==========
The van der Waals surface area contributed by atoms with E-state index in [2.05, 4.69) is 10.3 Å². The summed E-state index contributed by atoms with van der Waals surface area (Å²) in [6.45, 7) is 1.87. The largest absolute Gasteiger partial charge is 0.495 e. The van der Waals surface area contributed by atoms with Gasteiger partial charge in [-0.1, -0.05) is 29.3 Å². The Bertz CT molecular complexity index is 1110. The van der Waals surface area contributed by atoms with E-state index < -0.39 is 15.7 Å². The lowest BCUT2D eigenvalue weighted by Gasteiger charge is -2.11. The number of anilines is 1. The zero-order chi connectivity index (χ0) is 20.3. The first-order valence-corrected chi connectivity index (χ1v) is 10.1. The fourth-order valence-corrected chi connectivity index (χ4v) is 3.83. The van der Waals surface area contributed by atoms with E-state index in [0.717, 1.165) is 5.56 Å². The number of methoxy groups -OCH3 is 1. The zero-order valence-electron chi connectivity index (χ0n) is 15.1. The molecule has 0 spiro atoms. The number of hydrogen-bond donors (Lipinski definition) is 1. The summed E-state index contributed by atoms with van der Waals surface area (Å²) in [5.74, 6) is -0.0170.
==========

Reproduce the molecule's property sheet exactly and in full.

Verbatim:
The van der Waals surface area contributed by atoms with E-state index in [2.05, 4.69) is 10.3 Å². The summed E-state index contributed by atoms with van der Waals surface area (Å²) in [6.45, 7) is 1.87. The largest absolute Gasteiger partial charge is 0.495 e. The van der Waals surface area contributed by atoms with Gasteiger partial charge in [-0.1, -0.05) is 29.3 Å². The Bertz CT molecular complexity index is 1110. The van der Waals surface area contributed by atoms with E-state index < -0.39 is 15.7 Å². The lowest BCUT2D eigenvalue weighted by Gasteiger charge is -2.11. The number of anilines is 1. The zero-order chi connectivity index (χ0) is 20.3. The first-order valence-corrected chi connectivity index (χ1v) is 10.1. The fourth-order valence-corrected chi connectivity index (χ4v) is 3.83. The van der Waals surface area contributed by atoms with E-state index in [0.717, 1.165) is 5.56 Å². The number of methoxy groups -OCH3 is 1. The zero-order valence-electron chi connectivity index (χ0n) is 15.1. The molecule has 0 spiro atoms. The number of hydrogen-bond donors (Lipinski definition) is 1. The summed E-state index contributed by atoms with van der Waals surface area (Å²) in [5.74, 6) is -0.0170.